ABC7 Salutes: Maj. Josiah Gaffney is hoping to change the Air Force when it comes to African American pilots

HUNTINGTON BEACH, Calif. (KABC) — A recent military report found that as of 2003, only 2% of Air Force pilots were African American, a disparity the service is trying to change.

Well, one man who could help inspire that change was among the featured pilots at last weekend’s Pacific Airshow in Huntington Beach.

Josiah Gaffney, an Air Force major and pilot commander on the PACAF F-16 demonstration team, said he had his first airshow experience when he was just 10 years old.

“It was the first time I saw a fighter plane do aerobatics, like the magic of a very powerful machine, being able to get airborne and watch someone fly, it blew me away,” he said.

Gaffney gave Eyewitness News a glimpse of what it’s like to fly through the skies.

“I want you to imagine that you’re sitting in a very small seat, every time you turn around there’s an elephant sitting on your lap,” he said. “When the jet spins up at 600 mph, it puts a lot of force on your body… that acceleration when you’re changing direction quickly. So it feels like you weigh up to nine times your normal weight.”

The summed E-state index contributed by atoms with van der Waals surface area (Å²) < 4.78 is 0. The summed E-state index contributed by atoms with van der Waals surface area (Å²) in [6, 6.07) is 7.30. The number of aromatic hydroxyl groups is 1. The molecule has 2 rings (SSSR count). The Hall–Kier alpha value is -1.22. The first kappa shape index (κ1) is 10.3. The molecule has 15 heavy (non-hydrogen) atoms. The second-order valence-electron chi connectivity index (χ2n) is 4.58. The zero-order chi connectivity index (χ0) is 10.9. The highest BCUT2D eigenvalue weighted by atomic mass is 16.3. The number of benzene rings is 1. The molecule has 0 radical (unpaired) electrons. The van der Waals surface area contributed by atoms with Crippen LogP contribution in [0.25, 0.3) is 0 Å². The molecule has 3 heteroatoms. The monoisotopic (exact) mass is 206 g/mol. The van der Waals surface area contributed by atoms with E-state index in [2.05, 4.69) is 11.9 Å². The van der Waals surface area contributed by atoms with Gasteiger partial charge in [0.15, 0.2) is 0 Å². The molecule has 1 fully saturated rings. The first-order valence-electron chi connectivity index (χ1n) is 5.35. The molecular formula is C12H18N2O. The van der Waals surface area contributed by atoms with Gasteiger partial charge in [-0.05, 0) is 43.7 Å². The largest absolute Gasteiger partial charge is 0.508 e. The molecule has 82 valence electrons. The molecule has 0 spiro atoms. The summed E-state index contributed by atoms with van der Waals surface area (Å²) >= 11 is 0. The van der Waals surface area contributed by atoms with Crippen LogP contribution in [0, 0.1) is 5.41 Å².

Gaffney said it takes a lot of planning and work to create a spectacle like this. He said each hour a pilot flies the equivalent of about nine to 10 hours of ground work — minimum.

“It’s really cool to have the opportunity to represent what’s possible when you follow your goals and achieve them,” said Gaffney. “I think what really inspires me is the opportunity to serve and serve alongside the caliber of people I do. I think this is a great way to inspire the next generation to reach for the stars and be the best they can be.”

Stream the entire Pacific Airshow, including Gaffney’s performance, only on Hulu! Just search for “Pacific Airshow”.

MORE | Female pilots fly the Thunderbirds at the Pacific Airshow

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Copyright © 2022 KABC Television, LLC. All rights reserved. ABC7 Salutes: Maj. Josiah Gaffney is hoping to change the Air Force when it comes to African American pilots

Laura Coffey

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